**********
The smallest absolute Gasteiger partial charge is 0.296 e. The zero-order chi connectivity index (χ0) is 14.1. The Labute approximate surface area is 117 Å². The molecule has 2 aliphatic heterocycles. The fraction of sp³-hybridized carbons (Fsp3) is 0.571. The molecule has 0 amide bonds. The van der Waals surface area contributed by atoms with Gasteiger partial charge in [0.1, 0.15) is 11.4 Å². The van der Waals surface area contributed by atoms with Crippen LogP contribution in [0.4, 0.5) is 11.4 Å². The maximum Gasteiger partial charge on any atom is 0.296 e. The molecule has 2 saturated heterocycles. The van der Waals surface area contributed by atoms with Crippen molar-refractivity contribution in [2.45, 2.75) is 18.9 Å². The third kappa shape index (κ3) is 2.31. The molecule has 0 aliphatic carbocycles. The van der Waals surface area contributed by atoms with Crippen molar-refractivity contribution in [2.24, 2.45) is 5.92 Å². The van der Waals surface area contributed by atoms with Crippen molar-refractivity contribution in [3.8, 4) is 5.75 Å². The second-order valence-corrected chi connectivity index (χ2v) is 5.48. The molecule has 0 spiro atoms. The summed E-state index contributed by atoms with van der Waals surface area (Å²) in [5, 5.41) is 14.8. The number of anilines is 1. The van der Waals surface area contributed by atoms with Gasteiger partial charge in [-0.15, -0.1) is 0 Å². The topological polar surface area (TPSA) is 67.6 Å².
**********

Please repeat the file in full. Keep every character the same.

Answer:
The smallest absolute Gasteiger partial charge is 0.296 e. The zero-order chi connectivity index (χ0) is 14.1. The Labute approximate surface area is 117 Å². The molecule has 2 aliphatic heterocycles. The fraction of sp³-hybridized carbons (Fsp3) is 0.571. The molecule has 0 amide bonds. The van der Waals surface area contributed by atoms with Gasteiger partial charge in [0.1, 0.15) is 11.4 Å². The van der Waals surface area contributed by atoms with Crippen LogP contribution in [0.4, 0.5) is 11.4 Å². The maximum Gasteiger partial charge on any atom is 0.296 e. The molecule has 2 saturated heterocycles. The van der Waals surface area contributed by atoms with Crippen molar-refractivity contribution in [2.45, 2.75) is 18.9 Å². The third kappa shape index (κ3) is 2.31. The molecule has 0 aliphatic carbocycles. The van der Waals surface area contributed by atoms with Crippen molar-refractivity contribution in [2.24, 2.45) is 5.92 Å². The van der Waals surface area contributed by atoms with Crippen molar-refractivity contribution in [3.8, 4) is 5.75 Å². The second-order valence-corrected chi connectivity index (χ2v) is 5.48. The molecule has 0 spiro atoms. The summed E-state index contributed by atoms with van der Waals surface area (Å²) in [5, 5.41) is 14.8. The number of anilines is 1. The van der Waals surface area contributed by atoms with Gasteiger partial charge in [-0.15, -0.1) is 0 Å². The topological polar surface area (TPSA) is 67.6 Å².